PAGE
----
Heavy rainstorms continue to pummel southern China after killing 16

PUBLISHED : Monday, 31 March, 2014, 10:16am
UPDATED : Monday, 31 March, 2014, 4:02pm

Torrential rains are expected to continue pouring on southern China after killing at least 16 people in the last week and bringing chaos to air and road travel.

Heavy rain will continue in Guangdong, Guangxi and parts of Taiwan until at least Wednesday, China’s National Meterological Centre said on Monday. Hailstorms could still occur in southern and central parts of Guangdong, it added. 

The Ministry of Civil Affairs said on Monday morning that at least 16 people were killed and two missing in the first disastrous storms to hit southern China this spring since March 28.

Of the southern provinces that suffered severe flooding, hailstorms and landslides, Guangdong was the worst hit, with seven people killed and two missing, it said. 

Other provinces and regions affected include Guangxi, Guizhou, Chongqing, Fujian, Jiangxi and Hunan. 

On Sunday afternoon, a landslide at a cemetery in the western Guangdong city of Gaoyao killed six people, local media reported. 

More than 200 inbound and outbound flights were cancelled or diverted at Baiyun International Airport in the provincial capital of Guangzhou on Sunday due to rainstorms, and almost a hundred were delayed for more than one hour. The disruption was expected to continue on Monday, airport authorities said. 

In the economic powerhouse of Shenzhen, more than 250 flights were cancelled at the brand-new Baoan terminal of the Shenzhen International Airport on Sunday, as many passengers uploaded pictures and videos of water pouring down from cracks in the roof, causing severe flooding throughout the terminal. The airport said delays were expected to remain on Monday as it put out a red delay alert.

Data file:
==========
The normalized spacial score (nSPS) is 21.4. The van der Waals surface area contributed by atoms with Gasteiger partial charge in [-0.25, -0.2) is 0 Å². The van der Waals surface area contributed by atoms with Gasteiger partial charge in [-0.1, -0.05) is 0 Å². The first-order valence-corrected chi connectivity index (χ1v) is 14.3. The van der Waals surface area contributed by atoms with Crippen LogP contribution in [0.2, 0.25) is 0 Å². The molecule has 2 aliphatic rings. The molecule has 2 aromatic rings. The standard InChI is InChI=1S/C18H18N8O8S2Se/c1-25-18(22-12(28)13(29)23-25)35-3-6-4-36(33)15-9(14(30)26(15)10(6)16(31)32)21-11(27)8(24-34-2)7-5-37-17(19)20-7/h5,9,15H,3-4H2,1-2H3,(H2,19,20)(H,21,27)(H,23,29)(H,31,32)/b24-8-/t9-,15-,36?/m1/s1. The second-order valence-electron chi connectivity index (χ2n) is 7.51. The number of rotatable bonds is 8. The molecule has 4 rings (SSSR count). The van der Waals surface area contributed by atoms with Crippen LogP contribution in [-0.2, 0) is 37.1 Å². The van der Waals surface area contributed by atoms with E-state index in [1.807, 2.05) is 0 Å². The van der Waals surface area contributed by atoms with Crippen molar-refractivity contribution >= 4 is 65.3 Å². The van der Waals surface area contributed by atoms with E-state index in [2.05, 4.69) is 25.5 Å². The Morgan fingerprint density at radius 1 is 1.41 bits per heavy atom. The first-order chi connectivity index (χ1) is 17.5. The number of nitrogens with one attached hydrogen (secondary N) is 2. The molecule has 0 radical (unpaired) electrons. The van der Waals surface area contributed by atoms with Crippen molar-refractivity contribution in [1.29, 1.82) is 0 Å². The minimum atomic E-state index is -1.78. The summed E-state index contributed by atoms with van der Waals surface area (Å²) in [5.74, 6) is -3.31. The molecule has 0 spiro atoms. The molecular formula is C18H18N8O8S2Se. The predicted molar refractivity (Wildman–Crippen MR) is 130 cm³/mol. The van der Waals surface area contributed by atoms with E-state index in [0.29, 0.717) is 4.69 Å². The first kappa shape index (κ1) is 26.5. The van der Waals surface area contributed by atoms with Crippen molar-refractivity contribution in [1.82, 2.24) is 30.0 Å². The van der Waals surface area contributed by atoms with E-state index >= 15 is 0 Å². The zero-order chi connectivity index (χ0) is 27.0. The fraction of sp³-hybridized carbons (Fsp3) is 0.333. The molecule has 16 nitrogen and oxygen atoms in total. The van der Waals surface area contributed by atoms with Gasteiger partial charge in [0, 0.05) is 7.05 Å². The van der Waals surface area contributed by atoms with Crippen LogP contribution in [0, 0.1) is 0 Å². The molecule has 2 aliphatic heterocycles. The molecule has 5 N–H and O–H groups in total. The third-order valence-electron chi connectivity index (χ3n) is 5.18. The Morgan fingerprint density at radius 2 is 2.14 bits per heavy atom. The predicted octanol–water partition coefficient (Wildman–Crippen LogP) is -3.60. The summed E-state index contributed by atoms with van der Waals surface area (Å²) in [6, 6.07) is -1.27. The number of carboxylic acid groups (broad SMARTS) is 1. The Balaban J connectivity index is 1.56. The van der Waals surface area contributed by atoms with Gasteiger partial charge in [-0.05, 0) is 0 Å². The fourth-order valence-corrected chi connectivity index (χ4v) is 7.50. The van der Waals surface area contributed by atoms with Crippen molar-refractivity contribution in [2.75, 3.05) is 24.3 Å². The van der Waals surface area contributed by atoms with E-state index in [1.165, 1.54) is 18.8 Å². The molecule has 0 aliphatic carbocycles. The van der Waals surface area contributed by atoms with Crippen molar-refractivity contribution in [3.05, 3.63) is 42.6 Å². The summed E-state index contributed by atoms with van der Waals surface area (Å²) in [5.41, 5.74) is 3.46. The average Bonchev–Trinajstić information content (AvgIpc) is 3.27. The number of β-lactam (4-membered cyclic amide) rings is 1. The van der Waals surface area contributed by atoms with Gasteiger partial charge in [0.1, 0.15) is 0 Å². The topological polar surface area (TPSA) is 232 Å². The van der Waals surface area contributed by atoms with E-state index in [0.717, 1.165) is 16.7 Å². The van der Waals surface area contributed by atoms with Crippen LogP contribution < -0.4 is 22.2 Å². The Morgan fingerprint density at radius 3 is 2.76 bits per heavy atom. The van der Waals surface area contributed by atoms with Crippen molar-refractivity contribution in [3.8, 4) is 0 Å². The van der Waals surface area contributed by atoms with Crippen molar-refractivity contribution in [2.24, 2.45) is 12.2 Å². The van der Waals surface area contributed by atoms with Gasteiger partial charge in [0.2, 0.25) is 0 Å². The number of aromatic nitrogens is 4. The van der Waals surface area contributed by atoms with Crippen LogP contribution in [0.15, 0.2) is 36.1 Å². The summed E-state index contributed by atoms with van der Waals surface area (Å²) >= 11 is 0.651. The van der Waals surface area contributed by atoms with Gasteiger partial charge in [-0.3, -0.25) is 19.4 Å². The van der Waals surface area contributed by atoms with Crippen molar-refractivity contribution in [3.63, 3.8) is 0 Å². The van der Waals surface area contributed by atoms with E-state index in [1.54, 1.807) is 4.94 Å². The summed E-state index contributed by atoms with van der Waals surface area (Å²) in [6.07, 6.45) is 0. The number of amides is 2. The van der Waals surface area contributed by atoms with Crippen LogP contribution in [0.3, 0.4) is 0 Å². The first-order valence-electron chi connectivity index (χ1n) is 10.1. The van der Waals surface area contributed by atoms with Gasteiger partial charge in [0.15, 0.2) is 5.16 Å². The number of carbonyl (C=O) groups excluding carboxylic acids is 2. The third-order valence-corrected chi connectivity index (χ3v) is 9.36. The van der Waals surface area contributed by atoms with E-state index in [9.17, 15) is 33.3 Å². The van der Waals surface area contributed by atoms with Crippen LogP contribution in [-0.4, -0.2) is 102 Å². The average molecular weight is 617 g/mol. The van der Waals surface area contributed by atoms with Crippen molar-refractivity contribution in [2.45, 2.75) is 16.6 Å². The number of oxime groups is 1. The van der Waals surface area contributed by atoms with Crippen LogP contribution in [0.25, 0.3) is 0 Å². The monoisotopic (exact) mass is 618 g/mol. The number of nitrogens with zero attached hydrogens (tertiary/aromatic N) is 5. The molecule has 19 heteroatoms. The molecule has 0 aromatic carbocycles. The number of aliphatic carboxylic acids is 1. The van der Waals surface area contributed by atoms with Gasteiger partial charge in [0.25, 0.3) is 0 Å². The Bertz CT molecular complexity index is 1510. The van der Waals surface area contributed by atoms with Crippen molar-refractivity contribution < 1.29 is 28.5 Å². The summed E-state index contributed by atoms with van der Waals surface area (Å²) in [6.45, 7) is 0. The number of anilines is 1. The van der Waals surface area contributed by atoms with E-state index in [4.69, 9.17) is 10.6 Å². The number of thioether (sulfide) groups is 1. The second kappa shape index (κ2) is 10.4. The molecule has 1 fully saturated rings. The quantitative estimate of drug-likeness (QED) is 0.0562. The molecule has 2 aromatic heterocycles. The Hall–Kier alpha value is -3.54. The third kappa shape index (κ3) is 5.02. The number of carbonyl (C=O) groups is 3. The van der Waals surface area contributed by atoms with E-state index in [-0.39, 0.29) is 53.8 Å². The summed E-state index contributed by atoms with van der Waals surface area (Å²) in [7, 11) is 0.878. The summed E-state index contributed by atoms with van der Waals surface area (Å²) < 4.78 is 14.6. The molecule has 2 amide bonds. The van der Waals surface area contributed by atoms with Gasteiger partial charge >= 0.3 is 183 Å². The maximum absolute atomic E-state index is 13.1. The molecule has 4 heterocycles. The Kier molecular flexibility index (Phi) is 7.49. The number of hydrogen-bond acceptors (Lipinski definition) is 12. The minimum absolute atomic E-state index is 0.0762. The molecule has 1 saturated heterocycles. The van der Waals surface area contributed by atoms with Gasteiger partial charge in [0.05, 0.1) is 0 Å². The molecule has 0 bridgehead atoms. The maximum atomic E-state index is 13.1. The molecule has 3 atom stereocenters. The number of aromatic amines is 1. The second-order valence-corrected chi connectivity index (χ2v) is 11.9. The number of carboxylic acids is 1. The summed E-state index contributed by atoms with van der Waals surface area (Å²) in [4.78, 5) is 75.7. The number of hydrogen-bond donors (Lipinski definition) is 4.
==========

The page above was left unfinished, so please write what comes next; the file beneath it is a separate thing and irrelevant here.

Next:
The Shenzhen municipal government has announced that all schools would be closed on Monday as a red rainstorm alert remained in effect, and recommended employers in the city to give workers a day off or reduced working hours. 

In Hong Kong, hailstones as big as golf balls pounded parts of the city on Sunday night amid thunderstorms, prompting the Observatory to issue the Black Rainstorm warning for the second time since 2010. 

The Amber Rainstorm warning was issued on Monday morning, with more than 30 millimetres of rain falling in just an hour, disrupting rush hour and making journeys to work difficult.